In 1996 we didn’t actually need a new version of Neil Simon’s perennial hit play about feuding vaudeville partners when there is already the nigh-on ideal 1975 film The Sunshine Boys with George Burns and Walter Matthau. But nevertheless, with Peter Falk and Woody Allen starring as Al Lewis and Willy Clark, all looked set fair.
However, hopes are largely dashed in this dour and downbeat, only occasionally amusing TV version that’s mostly scuppered by shaky handling and a star partnership that, while it looks good on paper, in practice simply doesn’t work very well.
A bizarrely prosthetically aged Falk overdoes the elderly Jewish eccentric acting, while Allen seems strangely hesitant and out of place here. Where’s the fun, the truth behind the comedy, the belly laughs? Where, come to that, is Whoopi Goldberg’s screen credit as Falk’s nurse? We should be told.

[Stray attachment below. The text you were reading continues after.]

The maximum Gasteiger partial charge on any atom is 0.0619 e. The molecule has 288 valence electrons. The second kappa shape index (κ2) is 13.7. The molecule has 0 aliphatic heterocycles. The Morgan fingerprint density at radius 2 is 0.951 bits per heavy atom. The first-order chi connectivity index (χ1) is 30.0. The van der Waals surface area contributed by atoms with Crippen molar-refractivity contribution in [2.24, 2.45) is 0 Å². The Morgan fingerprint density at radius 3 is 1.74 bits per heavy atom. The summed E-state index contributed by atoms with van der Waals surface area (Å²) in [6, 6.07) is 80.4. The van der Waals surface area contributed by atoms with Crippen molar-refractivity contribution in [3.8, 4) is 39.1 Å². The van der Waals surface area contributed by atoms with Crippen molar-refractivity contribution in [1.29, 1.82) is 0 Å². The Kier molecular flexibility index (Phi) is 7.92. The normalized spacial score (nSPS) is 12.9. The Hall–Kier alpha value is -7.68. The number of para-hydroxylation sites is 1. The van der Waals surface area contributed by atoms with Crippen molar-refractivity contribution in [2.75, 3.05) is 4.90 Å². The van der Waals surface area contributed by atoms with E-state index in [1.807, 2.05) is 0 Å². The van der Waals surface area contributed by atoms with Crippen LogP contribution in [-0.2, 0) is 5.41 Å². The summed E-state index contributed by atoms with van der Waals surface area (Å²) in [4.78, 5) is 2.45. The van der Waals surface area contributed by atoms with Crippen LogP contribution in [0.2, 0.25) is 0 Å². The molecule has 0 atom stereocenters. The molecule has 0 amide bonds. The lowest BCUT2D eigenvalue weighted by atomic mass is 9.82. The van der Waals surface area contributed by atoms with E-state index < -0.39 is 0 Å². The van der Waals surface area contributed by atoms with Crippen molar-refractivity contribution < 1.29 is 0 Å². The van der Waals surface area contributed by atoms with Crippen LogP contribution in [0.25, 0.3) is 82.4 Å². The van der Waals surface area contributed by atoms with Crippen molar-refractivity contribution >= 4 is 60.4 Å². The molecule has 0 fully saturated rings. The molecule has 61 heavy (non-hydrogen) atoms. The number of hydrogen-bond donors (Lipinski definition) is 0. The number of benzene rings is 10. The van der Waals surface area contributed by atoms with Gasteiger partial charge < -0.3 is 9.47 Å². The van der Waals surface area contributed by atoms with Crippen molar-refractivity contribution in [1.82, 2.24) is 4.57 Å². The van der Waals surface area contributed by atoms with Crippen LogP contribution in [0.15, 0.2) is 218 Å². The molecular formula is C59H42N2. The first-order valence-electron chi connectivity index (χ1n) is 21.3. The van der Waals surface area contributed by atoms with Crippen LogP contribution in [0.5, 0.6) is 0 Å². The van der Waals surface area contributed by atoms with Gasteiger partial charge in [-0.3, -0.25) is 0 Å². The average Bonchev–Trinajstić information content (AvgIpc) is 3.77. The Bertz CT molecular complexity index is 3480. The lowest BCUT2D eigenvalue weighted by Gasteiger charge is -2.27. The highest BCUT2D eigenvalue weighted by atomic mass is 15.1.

However, it is interesting as a curio, and valuable for Falk and the rare glimpse of Allen in somebody else’s movie – it is produced and directed by John Erman. Neil Simon again provides his own script, like he did in 1975, this time updating his 1972 Broadway play as a film agent tries to recombine the aging ex-comedy duo Lewis and Clark, who angrily dissolved their act eight years ago, by getting them to overcome their differences to make a lucrative movie comeback.
Also in the cast are Michael McKean, Liev Schreiber, Edie Falco, Sarah Jessica Parker, Tyler Noyes, Olga Merediz, Andy Taylor, Jose Soto, Kirk Acevedo and Michael Badalucco.
© Derek Winnert 2016 Classic Movie Review 3931
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